6. Can you tell us what the five essential ingredients are in dim sum?
The first type must be different varieties of flour, such as regular flour and wheat starch. The second type is shrimp or shelled shrimp, which are some important ingredients for example used in Har Gau. There is also pork, chicken and beef.
“Time flies when one is focused on a task. Destiny has made me pursue my career in F&B.”–Chef Hui Mei Tak, Mr Ming’s Chinese Dining
肉餅蒸糕蟹圈 Steamed Whole Crab with Pork Patty Conpoy | Image courtesy of Mr. Ming’s Chinese Dining
7. What is your relationship with Hong Kong?
I was born and raised in Chiu Chow until I was 14 or 15 years old. I then immigrated to Hong Kong with my family. At that time, I was young and wanted to continue my study. But due to the cultural differences, I couldn’t find a proper school in Hong Kong, so I went to night school in the first few years and looked for jobs at the same time. I love Hong Kong, so I settled down here.
8. How would you like to see Mr Ming’s menu progress and what are your future plans?
On the whole, I would say that Mr. Ming’s Chinese Dining is a fusion of Chinese and Western cultures, where East meets West, so as to cater to different palates. But since we specialise in Chiu Chow cuisine, we base our way of handling ingredients and cooking on this culinary style. We also focus on using luxury food items when creating recipes using fresh ingredients only. We hope that by using the Chiu Chow way of handling these fresh or quality ingredients, our dishes can appeal to a wider audience. And by applying advanced techniques in the cooking process, we hope that every customer can appreciate the efforts put in by the staff.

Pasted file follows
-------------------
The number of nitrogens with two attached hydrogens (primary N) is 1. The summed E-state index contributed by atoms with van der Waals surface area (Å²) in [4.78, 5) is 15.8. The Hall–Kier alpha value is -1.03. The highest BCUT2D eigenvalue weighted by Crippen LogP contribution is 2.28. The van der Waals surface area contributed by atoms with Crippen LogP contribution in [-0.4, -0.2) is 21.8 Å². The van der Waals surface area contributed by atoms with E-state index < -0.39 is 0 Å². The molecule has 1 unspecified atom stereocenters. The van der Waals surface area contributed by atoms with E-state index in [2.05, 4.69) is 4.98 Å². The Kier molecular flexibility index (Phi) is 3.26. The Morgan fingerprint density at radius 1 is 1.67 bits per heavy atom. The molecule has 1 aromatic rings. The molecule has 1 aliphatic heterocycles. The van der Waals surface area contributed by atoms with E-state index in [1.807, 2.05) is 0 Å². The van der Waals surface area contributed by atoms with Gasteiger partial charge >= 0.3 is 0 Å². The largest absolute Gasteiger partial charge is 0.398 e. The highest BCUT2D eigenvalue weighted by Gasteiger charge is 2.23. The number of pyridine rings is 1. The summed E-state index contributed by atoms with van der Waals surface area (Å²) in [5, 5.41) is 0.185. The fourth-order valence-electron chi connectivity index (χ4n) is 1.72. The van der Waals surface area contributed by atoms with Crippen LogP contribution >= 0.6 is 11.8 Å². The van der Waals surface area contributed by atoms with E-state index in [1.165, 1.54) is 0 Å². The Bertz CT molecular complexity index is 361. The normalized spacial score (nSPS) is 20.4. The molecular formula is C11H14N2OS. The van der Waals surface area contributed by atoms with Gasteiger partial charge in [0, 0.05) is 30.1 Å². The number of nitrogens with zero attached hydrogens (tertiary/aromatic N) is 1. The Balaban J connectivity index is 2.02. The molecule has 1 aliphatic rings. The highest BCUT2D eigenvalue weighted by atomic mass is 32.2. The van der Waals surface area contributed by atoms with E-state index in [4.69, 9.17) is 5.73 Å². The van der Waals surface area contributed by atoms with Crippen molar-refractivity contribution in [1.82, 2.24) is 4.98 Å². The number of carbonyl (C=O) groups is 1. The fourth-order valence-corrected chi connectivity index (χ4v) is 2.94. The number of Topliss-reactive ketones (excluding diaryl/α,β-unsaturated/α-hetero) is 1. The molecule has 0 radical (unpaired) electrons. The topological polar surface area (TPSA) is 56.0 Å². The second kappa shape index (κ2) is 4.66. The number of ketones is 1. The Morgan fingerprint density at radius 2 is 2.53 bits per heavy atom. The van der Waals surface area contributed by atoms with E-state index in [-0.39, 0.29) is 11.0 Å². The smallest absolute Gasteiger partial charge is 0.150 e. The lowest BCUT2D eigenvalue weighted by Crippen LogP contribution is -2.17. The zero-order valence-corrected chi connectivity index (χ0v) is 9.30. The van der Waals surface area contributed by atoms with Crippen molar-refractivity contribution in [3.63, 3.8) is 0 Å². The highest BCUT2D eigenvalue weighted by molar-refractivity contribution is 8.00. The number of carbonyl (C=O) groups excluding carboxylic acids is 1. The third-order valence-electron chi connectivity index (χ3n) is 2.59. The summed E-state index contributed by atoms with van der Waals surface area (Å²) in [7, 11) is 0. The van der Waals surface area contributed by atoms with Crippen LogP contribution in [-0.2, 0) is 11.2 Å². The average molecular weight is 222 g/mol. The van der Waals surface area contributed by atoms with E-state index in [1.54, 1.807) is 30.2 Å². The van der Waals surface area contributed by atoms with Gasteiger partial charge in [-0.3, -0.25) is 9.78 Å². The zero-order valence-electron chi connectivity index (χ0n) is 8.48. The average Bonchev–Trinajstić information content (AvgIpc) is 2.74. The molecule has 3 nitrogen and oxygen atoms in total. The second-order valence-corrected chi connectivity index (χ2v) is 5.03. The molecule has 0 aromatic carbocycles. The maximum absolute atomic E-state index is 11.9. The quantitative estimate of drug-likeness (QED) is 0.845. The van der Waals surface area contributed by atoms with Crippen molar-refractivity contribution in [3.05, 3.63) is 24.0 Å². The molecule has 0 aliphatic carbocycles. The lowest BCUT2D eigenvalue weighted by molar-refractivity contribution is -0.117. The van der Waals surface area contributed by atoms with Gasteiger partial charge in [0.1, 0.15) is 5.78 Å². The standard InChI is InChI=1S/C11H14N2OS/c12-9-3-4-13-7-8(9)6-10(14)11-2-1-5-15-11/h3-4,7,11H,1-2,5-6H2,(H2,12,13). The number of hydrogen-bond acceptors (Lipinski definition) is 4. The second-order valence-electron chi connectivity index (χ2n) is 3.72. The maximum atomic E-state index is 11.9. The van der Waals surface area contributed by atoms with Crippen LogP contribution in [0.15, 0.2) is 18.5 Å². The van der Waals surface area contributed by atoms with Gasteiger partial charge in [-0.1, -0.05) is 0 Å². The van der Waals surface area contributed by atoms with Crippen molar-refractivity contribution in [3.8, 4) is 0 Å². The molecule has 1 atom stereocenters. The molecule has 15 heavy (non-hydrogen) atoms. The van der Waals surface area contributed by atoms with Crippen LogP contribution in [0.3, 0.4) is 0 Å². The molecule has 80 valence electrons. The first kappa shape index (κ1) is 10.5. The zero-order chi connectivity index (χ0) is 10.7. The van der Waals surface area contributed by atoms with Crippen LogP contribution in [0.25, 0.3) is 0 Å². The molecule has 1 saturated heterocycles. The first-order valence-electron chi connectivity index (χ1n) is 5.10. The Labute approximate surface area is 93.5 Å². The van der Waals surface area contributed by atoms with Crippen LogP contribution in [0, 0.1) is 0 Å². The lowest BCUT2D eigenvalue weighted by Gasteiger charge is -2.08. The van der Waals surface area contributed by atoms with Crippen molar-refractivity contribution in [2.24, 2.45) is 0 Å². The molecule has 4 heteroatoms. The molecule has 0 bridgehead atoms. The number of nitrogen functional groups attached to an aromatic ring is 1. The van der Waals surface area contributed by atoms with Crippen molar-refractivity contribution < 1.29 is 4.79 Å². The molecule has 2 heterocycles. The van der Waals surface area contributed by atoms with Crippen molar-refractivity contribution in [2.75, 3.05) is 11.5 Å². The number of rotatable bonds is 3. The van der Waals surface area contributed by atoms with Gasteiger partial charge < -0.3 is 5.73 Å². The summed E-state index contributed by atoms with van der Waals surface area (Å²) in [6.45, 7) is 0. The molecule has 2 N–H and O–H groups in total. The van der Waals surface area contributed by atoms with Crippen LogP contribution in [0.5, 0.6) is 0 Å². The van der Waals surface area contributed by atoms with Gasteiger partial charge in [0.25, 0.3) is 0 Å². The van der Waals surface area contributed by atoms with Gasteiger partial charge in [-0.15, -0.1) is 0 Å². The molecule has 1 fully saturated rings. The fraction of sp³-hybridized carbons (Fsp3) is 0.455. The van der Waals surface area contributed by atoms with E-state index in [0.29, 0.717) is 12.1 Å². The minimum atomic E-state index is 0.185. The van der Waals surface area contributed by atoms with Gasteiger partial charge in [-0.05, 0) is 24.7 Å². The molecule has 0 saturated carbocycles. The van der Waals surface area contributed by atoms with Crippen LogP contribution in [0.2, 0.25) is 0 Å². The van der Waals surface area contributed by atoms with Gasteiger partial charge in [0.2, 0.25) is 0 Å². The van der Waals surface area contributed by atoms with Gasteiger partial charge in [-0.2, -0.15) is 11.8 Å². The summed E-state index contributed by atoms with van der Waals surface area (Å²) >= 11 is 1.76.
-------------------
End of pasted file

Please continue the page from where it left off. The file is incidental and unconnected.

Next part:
鮑魚酥 Deep-Fried Abalone Pastry | Image courtesy of Mr. Ming’s Chinese Dining
Being one of the branches of Pak Loh Chiu Chow Restaurant, we have selected the most popular dishes from the menu of other branches of the restaurant and put them on Mr. Ming’s Chinese Dining menu. Although we specialise in Chiu Chow cuisine, we are slightly different from the other Chiu Chow branches under Pak Loh Chiu Chow Restaurant because of the location of the mall and being between hotels. We hope to cater more to a wider audience including both locals and expats.
In the future, we expect that in addition to offering authentic Chiu Chow dishes, we can also promote food and wine pairings. Hence, we recruited a renowned and enthusiastic sommelier who can recommend the wines that go well with our Chiu Chow dishes. This way, every customer can taste the authentic Chiu Chow cuisine while enjoying it with a recommended wine, for the food and wine to complement each other to enhance the dining experience.